Peter: I think two things. There’s a, there’s an inward facing, if you will, and an outward facing component to this, inward facing. We’ve talked a little bit about the phone blasts that, you know, we’ll see that will happen like on a rolling and sometimes emergency basis. And, when information comes out from strikers about the oppression that they’re facing, so to, to (a) to immediately mobilize as many people as possible to put pressure on those institutions to shut down their phone lines to  read these demands or others that come out of the strike. And basically what happens when that kind of pressure comes from folks on the outside is that, the, the actions that prisoners are taking in signed and the demands that they’re making now have a material force now have a now have a force of people acting on their behalf to pressure the institutions in ways that add to the pressure that they’re putting on institutions by hunger, striking or engaging in work stoppages or sit-ins, boycotting commissary, or what have you.

The other is the sort of outward facing component, which is to voice loudly on social media and face-to-face, and in whatever capacity, folks are able to, both the ten demands that JLS has released, information about everything that is happening inside. Any information that, that gets out about actions and conditions should be spread widely, you know, obviously where it’s not incriminating. To break down the shroud that exists over these places so that, so the prisoners actions are seen so that the repression that they face is seen. And then so that the things that they say in the demands that they make are seen. Also, you mentioned folks who have loved ones in sign and that’s a crucial way of the information gets out and that’s kind of the way the information gets out when things are happening in real time and, you know, snail mail just doesn’t cut it sometimes.  

Adam: Yeah. I would say that the biggest and the most, the principal component, even up to a lot of this, a lot of the outreach that can be done is to send her incarcerated voices who are, you are already doing a lot already experiencing a lot of the repression in doing a lot of the work and really emphasizing that whenever you are communicating with people kind of about what is happening in terms of actions and in terms of how, how the strike is manifesting.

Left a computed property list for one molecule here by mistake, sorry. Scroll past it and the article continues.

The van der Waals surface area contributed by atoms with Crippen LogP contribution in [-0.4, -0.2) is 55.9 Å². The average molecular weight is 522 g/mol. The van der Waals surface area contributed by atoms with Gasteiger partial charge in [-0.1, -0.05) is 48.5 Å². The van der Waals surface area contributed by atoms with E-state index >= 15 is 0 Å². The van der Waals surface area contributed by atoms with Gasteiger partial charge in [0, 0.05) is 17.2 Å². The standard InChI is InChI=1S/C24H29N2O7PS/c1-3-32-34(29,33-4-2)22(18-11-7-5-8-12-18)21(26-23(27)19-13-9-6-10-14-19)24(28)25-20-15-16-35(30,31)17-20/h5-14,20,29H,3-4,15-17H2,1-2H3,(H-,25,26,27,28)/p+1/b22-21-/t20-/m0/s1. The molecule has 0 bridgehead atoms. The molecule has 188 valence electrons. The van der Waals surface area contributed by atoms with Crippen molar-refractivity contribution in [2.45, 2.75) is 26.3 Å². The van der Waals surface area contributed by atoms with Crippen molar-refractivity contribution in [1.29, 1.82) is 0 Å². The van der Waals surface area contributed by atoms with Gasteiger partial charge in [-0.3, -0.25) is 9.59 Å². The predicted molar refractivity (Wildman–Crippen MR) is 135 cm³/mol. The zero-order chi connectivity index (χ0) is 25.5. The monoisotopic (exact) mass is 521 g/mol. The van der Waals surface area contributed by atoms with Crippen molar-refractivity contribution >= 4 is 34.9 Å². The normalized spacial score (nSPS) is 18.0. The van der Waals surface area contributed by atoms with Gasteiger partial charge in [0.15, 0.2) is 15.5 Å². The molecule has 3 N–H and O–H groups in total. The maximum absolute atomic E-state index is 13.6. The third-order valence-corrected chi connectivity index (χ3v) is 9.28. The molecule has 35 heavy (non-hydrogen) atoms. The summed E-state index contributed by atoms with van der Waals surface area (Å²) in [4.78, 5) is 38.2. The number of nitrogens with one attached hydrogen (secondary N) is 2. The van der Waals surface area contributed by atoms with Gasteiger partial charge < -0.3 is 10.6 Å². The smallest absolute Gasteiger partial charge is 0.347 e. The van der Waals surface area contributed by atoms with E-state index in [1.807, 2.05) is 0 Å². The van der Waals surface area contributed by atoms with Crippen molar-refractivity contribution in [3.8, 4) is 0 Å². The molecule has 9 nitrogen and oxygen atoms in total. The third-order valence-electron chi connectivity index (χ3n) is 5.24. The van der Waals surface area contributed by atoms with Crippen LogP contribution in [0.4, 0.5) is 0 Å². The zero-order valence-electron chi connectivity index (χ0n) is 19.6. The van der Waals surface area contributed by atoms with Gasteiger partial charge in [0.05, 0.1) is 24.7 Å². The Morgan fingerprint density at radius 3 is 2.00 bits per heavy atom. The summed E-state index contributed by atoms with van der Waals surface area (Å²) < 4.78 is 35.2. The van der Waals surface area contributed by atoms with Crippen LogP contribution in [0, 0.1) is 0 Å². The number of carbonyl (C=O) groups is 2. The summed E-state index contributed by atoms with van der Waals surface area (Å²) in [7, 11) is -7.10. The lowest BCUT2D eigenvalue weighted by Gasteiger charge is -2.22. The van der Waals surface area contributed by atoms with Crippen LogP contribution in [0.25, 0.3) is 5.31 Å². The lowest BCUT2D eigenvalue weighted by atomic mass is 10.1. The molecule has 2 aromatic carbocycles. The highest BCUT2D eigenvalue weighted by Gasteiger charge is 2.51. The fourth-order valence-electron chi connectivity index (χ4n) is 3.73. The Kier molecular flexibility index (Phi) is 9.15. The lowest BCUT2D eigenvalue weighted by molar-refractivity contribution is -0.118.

There’s plenty of opportunity right now to reach out to communities and orgs that you’re a part of. And even just to kind of discuss, even then discuss, discuss involvement in ways to cut ways to help out with what the strike itself. There’s, there’s opportunity to raise awareness and there’s opportunity to, in a more direct way in, inwardly to build, build a network, of folks who are ready to respond when prisons are seeking to oppress people inside a and there and they are. And they know that they can do so on a whim. And the only way to end, the only way to stifle it isn’t really the way to stifle it, is let them know that people are watching them outside.

Alejo: Okay. Thank you so much for agreeing to talk with us today for all the organizing you all do.

Peter: Thank you so much for having us. This has been a real pleasure.

Adam: Yeah. Thank you so much. Yeah, I really appreciate the opportunity to meet you all very much. Definitely love Rustbelt Abolition Radio and I am always looking, always looking, always looking to talk more about it with my friends. So thank you.



Alejo: The 2018 Prisoner Strike will likely come at a great cost for both our comrades inside as well as those that hold them captive. We know that retaliation by the State will be swift, and so we encourage you all to help support prison rebels by visiting prisonstrike dot com and by spreading the fire of rebellion wherever you may be. As our comrades from The Fire Inside collective write on their latest zine about the 2018 Prison Strike,

“Nineteen days of facility or state-wide work refusal, sit-downs, or lockdown will cost the system dearly, in terms of both money and legitimacy. Replacing 19 days of prisoner labor can cost millions, not to mention the cost of breaking occupations and repairing damaged facilities. This action can bankrupt not only prison systems, but entire state budgets. Exposing retaliation and drawing attention to horrendous conditions and routines also corrodes the prisons’ public legitimacy. By the end of this protest period, any impacted government is likely to grant substantive concessions to prisoner demands, and to open their minds to harm-reducing reforms, alternatives, and policy changes. This is how direct action on the inside rapidly advances every aspect of the multi-pronged struggle against mass incarceration or for abolition everywhere.”

August 21st is going to be lit.


Kaif Syed: Thanks for tuning in. You can listen to past episodes or read their transcriptions on our website at http://www.rustbeltradio dot org. This show was co-produced by the Rustbelt Abolition Radio crew: a Maria, Kaif Syed, and Alejo Stark. Original music by Bad Infinity.